I like feisty parishioners who bark and bite and nudge me to places I might not have discovered on my own. It takes a congregation to raise a pastor. And I think you’ve done a pretty good job. I just hope your next pastor gets the same treatment.

I will admit I am proud of one particular thing we have accomplished together. It’s something we have built.

No, it’s not the remodeling of this sanctuary in the 1990s even though it turned out beautiful.

It’s not the renovation of the Fellowship Hall and the addition of the second floor in 2002 even though that turned out beautiful.

It’s not the rebuilding of our front porch and the addition of the westside portico although those are very cool.

It’s not the installation of 60 solar panels even though that is very, very cool in more ways than one.

And no it’s not the numerical growth from 100 members to nearly 350 even though that too is very cool and a sign of a healthy and engaging church.

All of that matters.

But what matters most to me is the “welcoming church” we have built.

Many disillusioned with religion in general and the church in particular have found this a safe and healing place. Many LGBT persons likewise have found this a safe and healing place.

As someone said, “SPC is the church of last resorts.” And I like that reputation.

Over the past 40 years I’ve served on various committees of our Presbytery and heard many churches lament their loss of members and the lack of families, children and young people. Many say: if only they could get a “praise band” with an electric guitar and a drum set, maybe young people would come to church. No, I have to tell them, I don’t think that’s the secret.

And then I’m asked: what is the secret? Why is your church so vibrant? Why is it growing when so many other churches are dying on the vine?

Well, I tell them: first of all it helps to be in a town or region where more people are moving in than out. So, there’s that simple fact. But if you got that going for you, then there are some things you could do.

First, I tell them: it helps if you publically and consistently proclaim that love—rather than Jesus or a sectarian form of Christianity—is the way, the truth and the life. Love is the way. Period.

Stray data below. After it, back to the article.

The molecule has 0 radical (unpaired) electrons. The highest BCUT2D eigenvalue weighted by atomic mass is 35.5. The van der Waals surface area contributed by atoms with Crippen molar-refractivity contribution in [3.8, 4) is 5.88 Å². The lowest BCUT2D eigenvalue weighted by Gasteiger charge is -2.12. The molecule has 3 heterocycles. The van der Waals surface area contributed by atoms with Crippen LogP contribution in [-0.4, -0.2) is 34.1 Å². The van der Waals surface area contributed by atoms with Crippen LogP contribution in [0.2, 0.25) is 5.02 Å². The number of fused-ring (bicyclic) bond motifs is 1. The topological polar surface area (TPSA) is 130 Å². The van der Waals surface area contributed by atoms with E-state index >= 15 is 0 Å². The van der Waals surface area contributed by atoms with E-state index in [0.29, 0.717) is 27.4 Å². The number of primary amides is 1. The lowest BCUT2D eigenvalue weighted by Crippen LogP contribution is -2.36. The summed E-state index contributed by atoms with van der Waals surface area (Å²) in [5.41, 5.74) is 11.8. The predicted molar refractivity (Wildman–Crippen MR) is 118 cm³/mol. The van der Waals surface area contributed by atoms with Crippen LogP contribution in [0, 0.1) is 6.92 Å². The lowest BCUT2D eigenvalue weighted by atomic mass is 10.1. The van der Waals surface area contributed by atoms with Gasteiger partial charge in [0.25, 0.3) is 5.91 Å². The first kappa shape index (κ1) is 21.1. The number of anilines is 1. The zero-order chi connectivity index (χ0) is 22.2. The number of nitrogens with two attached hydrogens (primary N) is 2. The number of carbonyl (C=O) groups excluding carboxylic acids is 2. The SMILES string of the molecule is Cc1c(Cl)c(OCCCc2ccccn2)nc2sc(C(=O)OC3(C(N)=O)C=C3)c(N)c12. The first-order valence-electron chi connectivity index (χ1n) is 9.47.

It also helps if you publically and consistently proclaim that all people, including Muslims are beloved children of God.

It also helps if you publically and consistently celebrate science, including the grand and glorious story of evolution. You don’t have to sing “Happy Birthday” to Charles Darwin as our children did on the 200th anniversary of his birthday but you could at least sing Darwin’s praises now and then.

It also helps if you publically and consistently welcome LGBT persons, include them in the full life and ministry of the church, and officiate same sex marriages every chance you get.

And, oh, one more thing, I tell them. It might help if you install solar panels.

I tell them all of that and they usually shake their head and say: wish we could, but we can’t do that.

Well, guess what? We have. Together we built more than a reputation. We built a truly welcoming place. No, the work is not done. That work is never complete.

We must keep building.

And so I urge you: Do not grow weary or discouraged. The Good Shepherd will lead you into green pastures and anoint your wounds with the oil of grace. The Good Shepherd will walk with you through every dark valley. Be not afraid. For goodness and mercy shall follow you always and always.

Keep building a place where love can dwell and all can safely live.

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Hymn 301
“Let Us Build a House”